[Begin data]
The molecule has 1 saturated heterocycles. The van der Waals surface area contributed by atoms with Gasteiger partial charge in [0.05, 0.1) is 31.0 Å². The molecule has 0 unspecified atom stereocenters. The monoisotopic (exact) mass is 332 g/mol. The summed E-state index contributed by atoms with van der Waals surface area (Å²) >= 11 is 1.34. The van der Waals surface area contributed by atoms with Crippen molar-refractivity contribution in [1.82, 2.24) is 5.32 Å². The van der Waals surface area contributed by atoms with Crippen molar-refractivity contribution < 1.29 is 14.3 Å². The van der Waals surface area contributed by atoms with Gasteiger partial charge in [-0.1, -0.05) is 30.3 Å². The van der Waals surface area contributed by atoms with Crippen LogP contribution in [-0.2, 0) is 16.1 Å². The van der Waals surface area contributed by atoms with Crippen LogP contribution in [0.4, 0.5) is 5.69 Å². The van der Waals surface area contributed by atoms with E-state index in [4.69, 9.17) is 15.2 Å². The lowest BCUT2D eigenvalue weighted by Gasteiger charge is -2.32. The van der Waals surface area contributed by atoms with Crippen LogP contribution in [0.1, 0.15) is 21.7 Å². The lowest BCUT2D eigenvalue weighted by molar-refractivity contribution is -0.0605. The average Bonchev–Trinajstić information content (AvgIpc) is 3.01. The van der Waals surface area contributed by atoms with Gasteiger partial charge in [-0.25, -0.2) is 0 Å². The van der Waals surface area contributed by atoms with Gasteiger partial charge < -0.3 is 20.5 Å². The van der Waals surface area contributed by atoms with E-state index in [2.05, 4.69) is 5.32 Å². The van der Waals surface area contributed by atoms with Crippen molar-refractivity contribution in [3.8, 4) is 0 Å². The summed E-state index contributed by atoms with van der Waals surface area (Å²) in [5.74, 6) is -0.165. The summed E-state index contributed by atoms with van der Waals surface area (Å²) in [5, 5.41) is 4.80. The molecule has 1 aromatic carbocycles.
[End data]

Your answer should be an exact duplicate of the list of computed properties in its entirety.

The molecule has 1 saturated heterocycles. The van der Waals surface area contributed by atoms with Gasteiger partial charge in [0.05, 0.1) is 31.0 Å². The molecule has 0 unspecified atom stereocenters. The monoisotopic (exact) mass is 332 g/mol. The summed E-state index contributed by atoms with van der Waals surface area (Å²) >= 11 is 1.34. The van der Waals surface area contributed by atoms with Crippen molar-refractivity contribution in [1.82, 2.24) is 5.32 Å². The van der Waals surface area contributed by atoms with Crippen molar-refractivity contribution < 1.29 is 14.3 Å². The van der Waals surface area contributed by atoms with Gasteiger partial charge in [-0.1, -0.05) is 30.3 Å². The van der Waals surface area contributed by atoms with Crippen LogP contribution in [-0.2, 0) is 16.1 Å². The van der Waals surface area contributed by atoms with Crippen LogP contribution in [0.4, 0.5) is 5.69 Å². The van der Waals surface area contributed by atoms with E-state index in [4.69, 9.17) is 15.2 Å². The lowest BCUT2D eigenvalue weighted by Gasteiger charge is -2.32. The van der Waals surface area contributed by atoms with Crippen LogP contribution in [0.1, 0.15) is 21.7 Å². The lowest BCUT2D eigenvalue weighted by molar-refractivity contribution is -0.0605. The average Bonchev–Trinajstić information content (AvgIpc) is 3.01. The van der Waals surface area contributed by atoms with Gasteiger partial charge in [-0.25, -0.2) is 0 Å². The van der Waals surface area contributed by atoms with Gasteiger partial charge < -0.3 is 20.5 Å². The van der Waals surface area contributed by atoms with E-state index in [2.05, 4.69) is 5.32 Å². The van der Waals surface area contributed by atoms with Crippen molar-refractivity contribution in [3.8, 4) is 0 Å². The summed E-state index contributed by atoms with van der Waals surface area (Å²) in [5.74, 6) is -0.165. The summed E-state index contributed by atoms with van der Waals surface area (Å²) in [5, 5.41) is 4.80. The molecule has 1 aromatic carbocycles.